I left with my friend on a long roadtrip through southern Utah and Arizona. You know, one of those go-have -a-life-transforming-experience-in-the-desert trips that are much needed after too many #thisiswhyimsingle moments. So here I am, sitting somewhere on the border of Utah and Arizona at a campgrounds that goes by the name of “Crazy Horse”. Rocio just finished making me eggs on our little stove and I haven’t showered in days. While there are many adventures to share, one hike in particular seems worth indulging upon.
I bought this hiking book written by David Day called Utah’s Incredible Backcountry. After selecting a hike to the Golden Cathedral (located in Escalante National Park), I am not quite sure we knew what we were getting ourselves into; however (as most Laurelbury Tales go), we somehow made our way out of it. I have never been so in the middle of nowhere in all of my life. And being more acquainted to living and hiking in the jungles and forest, the desert was an entirely new frontier.
We actually never made it to the Golden Cathedral–let’s just mostly blame it on the 110 degree heat and the fact that we didn’t even get started until noon because I am a newb and didn’t know to rent a vehicle with 4wD to drive down the back roads to get to the trailhead. Therefore, it took us 2 hour to drive 26 miles in our poor little Nissan Versa that we named John Wayne. There was basically no turning back at that point so off we went. Six sweaty hours later, the hike goes down in my “Top 5” list of life-transforming experiences. You know, like the Grinch had; I think my heart grew not one, not two, but three sizes that day. Something about throwing myself into a barren wasteland allowed me to learn a little about life and a lot about myself that day:
 Deserts are a good place to tell who your true friends are. Hiking in the desert alone would be a seriously
idiotic aggressive move. Aside from the fact that you are hours and hours from help and you would likely shrivel, die, and be eaten by vultures if something were to happen, hiking through extreme terrain is good way to test whether or not you chose the right person to undertake this endeavor. Are they deathly terrified of blood or are they willing to cut off shredded skin and clean wounds when you slice your finger on a rock? Are they willing to provide soothing words in times of distress when your partner is overheating or are they more interested in taking photos of lizards? Are they going to break out into tears when the trailmarkers are nowhere in sight or are they going to break out into a desert dance and keep spirits high? (In case you were wondering, I happen to be the latter to all of the aforementioned questions).
 Deserts are a good place to test whether you are really in as great of shape as you think you are. In regards to number 1, you may or may not have to carry not only your pack up a huge cliff, but also your partner’s. Up a huge rocky cliff. In 114 degree heat. In the baking sun.
 Deserts are a good place to see if 9 years of Girl Scouts counted for anything. It did.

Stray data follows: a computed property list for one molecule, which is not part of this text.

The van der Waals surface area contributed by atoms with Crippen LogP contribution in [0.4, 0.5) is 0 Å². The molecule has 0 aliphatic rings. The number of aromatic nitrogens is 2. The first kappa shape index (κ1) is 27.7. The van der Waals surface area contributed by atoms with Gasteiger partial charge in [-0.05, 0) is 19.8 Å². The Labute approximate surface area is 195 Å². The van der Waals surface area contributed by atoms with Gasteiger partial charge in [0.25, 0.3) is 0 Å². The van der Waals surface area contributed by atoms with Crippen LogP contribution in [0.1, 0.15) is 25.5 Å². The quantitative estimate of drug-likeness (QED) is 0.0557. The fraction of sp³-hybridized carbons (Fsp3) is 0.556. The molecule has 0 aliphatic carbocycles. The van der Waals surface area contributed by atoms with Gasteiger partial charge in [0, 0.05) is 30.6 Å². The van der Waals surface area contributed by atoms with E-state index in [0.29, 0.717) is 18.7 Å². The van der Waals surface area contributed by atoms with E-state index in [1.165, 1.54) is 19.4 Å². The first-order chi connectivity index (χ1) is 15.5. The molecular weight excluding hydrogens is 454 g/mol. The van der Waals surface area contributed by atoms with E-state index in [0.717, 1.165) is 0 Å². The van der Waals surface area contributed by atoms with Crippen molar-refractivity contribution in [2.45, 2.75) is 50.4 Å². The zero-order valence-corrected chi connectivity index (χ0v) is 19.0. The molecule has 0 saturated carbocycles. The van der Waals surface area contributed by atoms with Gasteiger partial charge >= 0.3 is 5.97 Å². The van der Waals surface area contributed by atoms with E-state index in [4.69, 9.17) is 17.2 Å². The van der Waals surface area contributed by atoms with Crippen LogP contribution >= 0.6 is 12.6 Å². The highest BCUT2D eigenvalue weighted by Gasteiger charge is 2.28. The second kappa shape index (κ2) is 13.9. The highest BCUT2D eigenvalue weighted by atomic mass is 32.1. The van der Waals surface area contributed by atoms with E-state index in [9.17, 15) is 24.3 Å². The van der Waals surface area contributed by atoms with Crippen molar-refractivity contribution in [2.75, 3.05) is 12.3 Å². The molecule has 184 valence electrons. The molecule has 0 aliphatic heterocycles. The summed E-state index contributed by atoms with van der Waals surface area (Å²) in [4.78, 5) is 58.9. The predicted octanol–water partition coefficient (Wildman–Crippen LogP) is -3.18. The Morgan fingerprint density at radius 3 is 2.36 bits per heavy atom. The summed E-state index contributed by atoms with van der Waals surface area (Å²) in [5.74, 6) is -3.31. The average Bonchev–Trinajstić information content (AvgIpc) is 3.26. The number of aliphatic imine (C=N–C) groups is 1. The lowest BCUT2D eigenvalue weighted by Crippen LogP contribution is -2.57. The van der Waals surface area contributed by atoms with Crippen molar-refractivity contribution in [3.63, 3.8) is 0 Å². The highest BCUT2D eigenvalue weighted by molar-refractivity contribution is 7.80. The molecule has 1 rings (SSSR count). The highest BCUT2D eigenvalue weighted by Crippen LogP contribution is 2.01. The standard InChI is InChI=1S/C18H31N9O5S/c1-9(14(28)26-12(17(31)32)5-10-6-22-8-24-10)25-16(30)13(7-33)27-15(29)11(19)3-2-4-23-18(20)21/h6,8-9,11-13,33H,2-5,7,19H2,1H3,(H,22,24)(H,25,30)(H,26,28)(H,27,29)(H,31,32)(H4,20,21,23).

Deserts are a good place to learn to learn what “scaling a cliff” means. There was one moment on the hike in which we reached the “you have got to be freaking kidding me” point. It would have been nice if David Day had mentioned that some climbing experience or equipment would be nice skills for this hike. But alas! None of which we had. Maybe it was the heat, maybe it was the burning passion in our hearts, but onwards we moved. Immediate lessons learned: crabwalking is not an effective strategy for taking on vertical rock; bear-crawling is a very effective strategy for taking on vertical rock; when it comes to the actual “scaling” part with about two inches of ledge to spare (also representing the distance between life and death), babysteps are not an effective strategy for this challenge. Little-shoulder-sitting-common-sense-Laurel was screaming, “For crying outloud, Laurel, it is all about getting that good footing.”; celebratory I-just-scaled-a-mother-effing-cliff-and-lived-to-tell-about-it dance will ensue upon completion; and finally, I should probably start doing push-ups if I am going to be doing this on the regular.
 Deserts are a good place to see who and what you think about as your life flashes before your eyes. In relation to number 4, scaling a cliff for the first time over an open canyon in which you would fall hundreds of feet to your death if you falter in the slightest, you have a tendency to recall who is actually important to you and who is not. [Note: Don’t worry Jade, you were definitely on the mind.]
 Deserts are a hopeful landmark that there still remains wilderness that has not been destroyed by the disgrace of humanity. As painful and stress-inducing as it was to drive up the extremely rugged roads in poor, little John Wayne, I find refuge regarding the human race in that they will never pave these roads in the interest of keeping the environment as natural and non-interruptive as possible. Escalante and the surrounding deserts are one of the few places left on Earth in which a human has never walked upon. And that is really freaking cool. If you really want to get away, go to the desert. You will be fully-exposed to the elements. On a related note, I saw some of the cooooooooooolest wildlife I have ever seen. Favorites include a kit fox (OMG), desert hare, and dozens of lizards. Still waiting on a rattlesnake, tarantula, gila monster, and condor.
After recovering from nearly withering away, it was hard to get down from the high we felt from the day. The wild west has something about it–it does something to you. Good, bad, and ugly–it brought out the wild at heart in me.